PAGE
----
3. foreplease

    foreplease LawnSite Bronze Member
    Posts: 1,895

    Area of a circle is pi x r squared
    Foul line to foul line is 90 degrees, or one-quarter of circle
    Figuring that does not inclue anything in foul territory, so we add the aprons
    subtract dirt (skinned) area from total above to determine how much area is grass

    The adding a half inch remark just meant once you get the grass looking good they may want you to bring in some more infield material, get that edged, leveled out, maybe take care of some of those puddles.

    This looks like a good place to hone your skills. You wil probably rally be able to make a noticeable improvement by maintaining it well. Good luck!
     
  4. DLAWNS

    DLAWNS LawnSite Fanatic
    Posts: 5,778

    Thanks, that clears it up a lot for me.
     
  5. DLAWNS

    DLAWNS LawnSite Fanatic
    Posts: 5,778

    Just thought I'd update you guys that gave me all the advice. I got all the square footages that I need to calculate fertilization, cutting, aeration, dethatching, etc.. Well I met with the guy in charge of the fields and he was telling me that they were paying approximately $8500 as well as showing me the whole complex. I started to run the numbers. Here is what they were looking for...Approximately 30 cuts, (bagged) on 5 baseball fields (3 little league, 1 tee ball, 1 major) and 15 cuts for the common areas (which is not too much). 4 fertilizations per year with weed control, Weed control on warning tracks and on tee ball infields. 2 aerations a year as well as one dethatching. Does something not add up? There is no possible way that I could do this job for anything near this price. I was really excited at the chance to have this job. I ran the numbers a million different ways and just don't see how you can make money. I'm going to tell him that I don't want to waste any more of his time and that I just can't do it for this price. Any suggestions or comments about this? I'm baffled.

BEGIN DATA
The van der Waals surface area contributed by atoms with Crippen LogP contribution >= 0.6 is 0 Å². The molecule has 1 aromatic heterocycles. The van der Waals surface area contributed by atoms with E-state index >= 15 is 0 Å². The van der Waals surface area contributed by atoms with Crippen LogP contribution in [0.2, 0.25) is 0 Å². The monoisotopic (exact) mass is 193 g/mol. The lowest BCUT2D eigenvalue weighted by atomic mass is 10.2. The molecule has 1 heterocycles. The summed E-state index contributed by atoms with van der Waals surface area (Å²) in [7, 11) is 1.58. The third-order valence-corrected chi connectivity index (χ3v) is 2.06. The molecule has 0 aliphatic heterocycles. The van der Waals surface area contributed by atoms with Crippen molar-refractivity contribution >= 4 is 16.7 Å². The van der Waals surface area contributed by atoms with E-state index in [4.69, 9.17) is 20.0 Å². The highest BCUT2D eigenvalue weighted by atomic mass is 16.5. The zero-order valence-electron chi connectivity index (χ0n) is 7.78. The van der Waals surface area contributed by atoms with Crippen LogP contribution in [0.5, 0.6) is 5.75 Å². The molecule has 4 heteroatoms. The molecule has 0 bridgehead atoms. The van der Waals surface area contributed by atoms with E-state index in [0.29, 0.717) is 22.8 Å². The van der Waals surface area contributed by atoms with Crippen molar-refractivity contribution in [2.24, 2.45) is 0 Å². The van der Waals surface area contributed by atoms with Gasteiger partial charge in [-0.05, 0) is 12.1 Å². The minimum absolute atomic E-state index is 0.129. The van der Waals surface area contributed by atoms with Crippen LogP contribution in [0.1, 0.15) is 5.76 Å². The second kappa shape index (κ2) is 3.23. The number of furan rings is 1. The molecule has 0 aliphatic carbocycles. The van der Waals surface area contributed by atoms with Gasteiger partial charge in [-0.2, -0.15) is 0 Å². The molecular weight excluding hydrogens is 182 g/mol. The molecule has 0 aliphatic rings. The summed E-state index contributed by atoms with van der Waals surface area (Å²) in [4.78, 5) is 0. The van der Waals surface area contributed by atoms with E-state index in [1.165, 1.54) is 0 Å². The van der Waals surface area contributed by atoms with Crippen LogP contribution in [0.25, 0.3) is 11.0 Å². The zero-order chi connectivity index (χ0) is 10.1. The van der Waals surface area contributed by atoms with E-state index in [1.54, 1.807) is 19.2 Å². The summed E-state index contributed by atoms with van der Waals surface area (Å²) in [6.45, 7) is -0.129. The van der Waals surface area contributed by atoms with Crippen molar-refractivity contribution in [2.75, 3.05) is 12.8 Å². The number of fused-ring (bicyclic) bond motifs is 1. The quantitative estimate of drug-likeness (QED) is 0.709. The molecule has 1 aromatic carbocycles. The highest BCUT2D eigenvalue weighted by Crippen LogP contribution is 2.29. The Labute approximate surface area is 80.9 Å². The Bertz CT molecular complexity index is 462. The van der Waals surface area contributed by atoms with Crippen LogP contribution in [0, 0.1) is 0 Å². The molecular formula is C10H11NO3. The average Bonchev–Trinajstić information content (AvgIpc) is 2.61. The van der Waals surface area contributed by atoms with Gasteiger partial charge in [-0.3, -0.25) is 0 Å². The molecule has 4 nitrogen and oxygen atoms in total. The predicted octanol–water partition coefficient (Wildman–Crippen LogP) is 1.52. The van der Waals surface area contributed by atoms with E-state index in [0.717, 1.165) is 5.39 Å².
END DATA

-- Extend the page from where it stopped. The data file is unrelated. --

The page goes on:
6. foreplease

    foreplease LawnSite Bronze Member
    Posts: 1,895

    It was good of you to follow through with folks here. I know just what you mean about being excited about having the job and seeing how you could do with it.

    The reason they are trying to find someone to do it for $8,500 is that they have been unable to find someone to do it for $8,500.

    In my experience, it is not worth chasing, as you appear to be too far apart. Chances are it will not end nicely or fairly. Anything you do now only educates them or makes a market for someone else.

    Sorry it is happening to you. The bagging issue was a red flag to me...
     
  7. puppypaws

    puppypaws LawnSite Fanatic
    Posts: 8,862

    This is probably the reason it looks the way it does, (pitiful shape) they have never been willing to spend enough money to have anything done correctly in the beginning. I can see looking at the drainage they had poor construction from the very start and whoever kept them up did a poor job. You get what you pay for, most of the time.


    The sport complexes in this part of the country are immaculate in comparison to the pictures you posted. I've honestly never seen one look anywhere close to that bad.
     
  8. DLAWNS

    DLAWNS LawnSite Fanatic
    Posts: 5,778

    Thanks guys. That makes me feel better. I was blown away last night while I was running the numbers.
     
  9. treegal1

    treegal1 LawnSite Gold Member
    Posts: 3,911

    dont be afraid of big #'s its just a few smaller ones hanging out together.

    just next time white out the name on the water tower, my brother will love that field and make a killing.JK